The challenges from this year's surge of mail voting continue to mount.
At least 130,000 primary ballots across the country have arrived too late to be counted, while tens of thousands more have been tossed because of missing signatures or other flaws — a 1 percent overall rejection rate in primaries so far that, while relatively small, could still prove decisive in a close election.
And then there are the envelopes that arrive on time and are completed correctly, but somehow don't get tabulated, leaving elections in limbo and local clerks embarrassed, although free of accusations of fraud. That's now happened twice this month alone — just in towns along Interstate 90 in the Northeast.
First was the local tax referendum in Grafton, 50 miles west of Boston, which took more than a week to conclude as officials haggled over the handling of 202 mailed-in envelopes discovered in the town clerk's vault after the initial count. (The final result improved the tax increase's margin of victory by four votes.)
Now, there's the case of the once-tied Republican primary for an opening on the bench that handles divorces and child custody disputes in Herkimer County, a rural and deeply wooded sliver of upstate New York halfway between Albany and Syracuse.
Three weeks after the initial count showed 2,291 votes for both would-be Family Court judges, attorney Thad Luke is claiming victory by five votes. His win was sealed after county election officials realized they had never seen any absentee votes from the hamlets of Norway and Russia (really) — and eventually located a cache of 30 ballots.
They were at the county courthouse, in "the secure room where the ballots were stored under a dual control lock system," the board said Friday. "The uncast ballots were still in their envelopes in the tray. These absentee ballot envelopes that had been cut open, but the ballots themselves had not been removed from the envelopes and counted."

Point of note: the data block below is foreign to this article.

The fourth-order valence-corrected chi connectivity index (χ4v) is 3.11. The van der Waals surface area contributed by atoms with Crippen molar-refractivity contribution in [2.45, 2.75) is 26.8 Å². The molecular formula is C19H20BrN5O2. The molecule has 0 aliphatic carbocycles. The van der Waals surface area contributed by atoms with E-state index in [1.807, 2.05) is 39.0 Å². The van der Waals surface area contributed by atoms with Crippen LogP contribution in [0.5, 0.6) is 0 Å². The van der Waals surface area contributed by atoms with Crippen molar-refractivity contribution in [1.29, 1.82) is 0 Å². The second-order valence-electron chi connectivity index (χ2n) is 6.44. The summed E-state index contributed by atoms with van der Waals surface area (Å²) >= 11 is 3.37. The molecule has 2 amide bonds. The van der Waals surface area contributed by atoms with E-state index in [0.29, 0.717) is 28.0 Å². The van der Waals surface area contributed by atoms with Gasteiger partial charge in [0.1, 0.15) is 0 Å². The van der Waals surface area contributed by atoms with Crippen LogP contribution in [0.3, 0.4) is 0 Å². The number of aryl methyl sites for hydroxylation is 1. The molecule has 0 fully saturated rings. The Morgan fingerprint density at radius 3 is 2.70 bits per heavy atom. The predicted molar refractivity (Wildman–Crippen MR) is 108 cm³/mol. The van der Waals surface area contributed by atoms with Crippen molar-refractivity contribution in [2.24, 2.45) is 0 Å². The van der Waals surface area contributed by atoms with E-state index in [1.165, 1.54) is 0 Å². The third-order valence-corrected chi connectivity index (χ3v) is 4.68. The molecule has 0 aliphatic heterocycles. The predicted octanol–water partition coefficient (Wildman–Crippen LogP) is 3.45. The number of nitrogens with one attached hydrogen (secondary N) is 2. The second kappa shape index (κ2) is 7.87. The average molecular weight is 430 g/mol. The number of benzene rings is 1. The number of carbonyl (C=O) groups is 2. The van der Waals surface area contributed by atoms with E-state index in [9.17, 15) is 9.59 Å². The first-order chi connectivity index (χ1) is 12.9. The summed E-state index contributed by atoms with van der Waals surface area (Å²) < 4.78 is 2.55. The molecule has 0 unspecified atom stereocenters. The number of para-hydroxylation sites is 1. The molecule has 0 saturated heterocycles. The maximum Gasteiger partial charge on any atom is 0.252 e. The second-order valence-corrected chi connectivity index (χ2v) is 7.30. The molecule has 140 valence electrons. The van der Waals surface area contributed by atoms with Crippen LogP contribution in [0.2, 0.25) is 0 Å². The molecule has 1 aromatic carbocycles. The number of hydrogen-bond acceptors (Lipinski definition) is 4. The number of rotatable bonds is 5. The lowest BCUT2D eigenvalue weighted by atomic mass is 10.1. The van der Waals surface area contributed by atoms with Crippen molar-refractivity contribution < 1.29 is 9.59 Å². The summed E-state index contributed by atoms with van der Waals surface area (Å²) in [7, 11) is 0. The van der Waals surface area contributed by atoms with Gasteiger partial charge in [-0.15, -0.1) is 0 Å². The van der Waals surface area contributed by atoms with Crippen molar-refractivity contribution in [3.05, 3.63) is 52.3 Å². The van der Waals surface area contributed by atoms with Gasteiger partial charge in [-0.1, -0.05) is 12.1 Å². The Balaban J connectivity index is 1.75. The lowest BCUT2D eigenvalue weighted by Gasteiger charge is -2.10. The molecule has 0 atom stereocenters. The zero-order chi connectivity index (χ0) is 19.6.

The loser, municipal Judge Mark Rose, was as gracious as he could be about the oversight — which he described as understandable given the influx of mailed ballots in the June 23 primary because of the coronavirus pandemic. But he nonetheless said he would consider suing to seek a recanvassing of the result.
"They're very hardworking people in the Board of Elections and this was thrown on them," he said. "In a democracy such as the United States, when there is such a small margin, there should be an automatic recount."
At least 65,000 absentee or mail-in ballots have been rejected because they arrived past the deadline in 17 presidential primaries so far, NPR calculated this week, with rejection rates ranging from 2 tenths of 1 percent in Mississippi to nearly 6 percent in Virginia.
That report did not include California, where state records showed 70,330 ballots were rejected either because they were postmarked after primary day or arrived more than three days later. The Associated Press reported that the overall rejection rate was 1.5 percent, the highest in a statewide election since 2010, once ballots tossed for missing or indecipherable signatures or other problems were added to the total.
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